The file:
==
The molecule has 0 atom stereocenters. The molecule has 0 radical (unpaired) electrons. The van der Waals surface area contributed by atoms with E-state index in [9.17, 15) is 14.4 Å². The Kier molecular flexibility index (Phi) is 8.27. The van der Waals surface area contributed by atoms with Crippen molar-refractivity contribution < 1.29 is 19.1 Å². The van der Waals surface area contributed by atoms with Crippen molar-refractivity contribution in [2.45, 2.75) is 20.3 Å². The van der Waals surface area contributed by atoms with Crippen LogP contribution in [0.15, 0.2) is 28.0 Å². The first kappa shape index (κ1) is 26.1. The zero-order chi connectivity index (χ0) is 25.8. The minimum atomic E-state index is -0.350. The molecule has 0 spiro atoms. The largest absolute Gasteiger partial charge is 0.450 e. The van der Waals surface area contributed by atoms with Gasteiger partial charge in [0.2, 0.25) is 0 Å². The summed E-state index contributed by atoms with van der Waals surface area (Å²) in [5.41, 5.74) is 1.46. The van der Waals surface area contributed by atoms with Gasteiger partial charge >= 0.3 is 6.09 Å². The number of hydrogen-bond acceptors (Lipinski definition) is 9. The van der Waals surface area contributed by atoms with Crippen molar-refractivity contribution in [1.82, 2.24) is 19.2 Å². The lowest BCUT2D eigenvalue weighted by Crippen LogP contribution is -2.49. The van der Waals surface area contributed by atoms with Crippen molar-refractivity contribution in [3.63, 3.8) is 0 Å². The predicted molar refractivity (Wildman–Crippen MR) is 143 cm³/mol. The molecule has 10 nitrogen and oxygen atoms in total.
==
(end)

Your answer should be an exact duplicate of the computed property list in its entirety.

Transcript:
The molecule has 0 atom stereocenters. The molecule has 0 radical (unpaired) electrons. The van der Waals surface area contributed by atoms with E-state index in [9.17, 15) is 14.4 Å². The Kier molecular flexibility index (Phi) is 8.27. The van der Waals surface area contributed by atoms with Crippen molar-refractivity contribution < 1.29 is 19.1 Å². The van der Waals surface area contributed by atoms with Crippen molar-refractivity contribution in [2.45, 2.75) is 20.3 Å². The van der Waals surface area contributed by atoms with Crippen LogP contribution in [0.15, 0.2) is 28.0 Å². The first kappa shape index (κ1) is 26.1. The zero-order chi connectivity index (χ0) is 25.8. The minimum atomic E-state index is -0.350. The molecule has 0 spiro atoms. The largest absolute Gasteiger partial charge is 0.450 e. The van der Waals surface area contributed by atoms with Gasteiger partial charge in [0.2, 0.25) is 0 Å². The summed E-state index contributed by atoms with van der Waals surface area (Å²) in [5.41, 5.74) is 1.46. The van der Waals surface area contributed by atoms with Gasteiger partial charge >= 0.3 is 6.09 Å². The number of hydrogen-bond acceptors (Lipinski definition) is 9. The van der Waals surface area contributed by atoms with Crippen molar-refractivity contribution in [1.82, 2.24) is 19.2 Å². The lowest BCUT2D eigenvalue weighted by Crippen LogP contribution is -2.49. The van der Waals surface area contributed by atoms with Crippen molar-refractivity contribution in [3.63, 3.8) is 0 Å². The predicted molar refractivity (Wildman–Crippen MR) is 143 cm³/mol. The molecule has 10 nitrogen and oxygen atoms in total.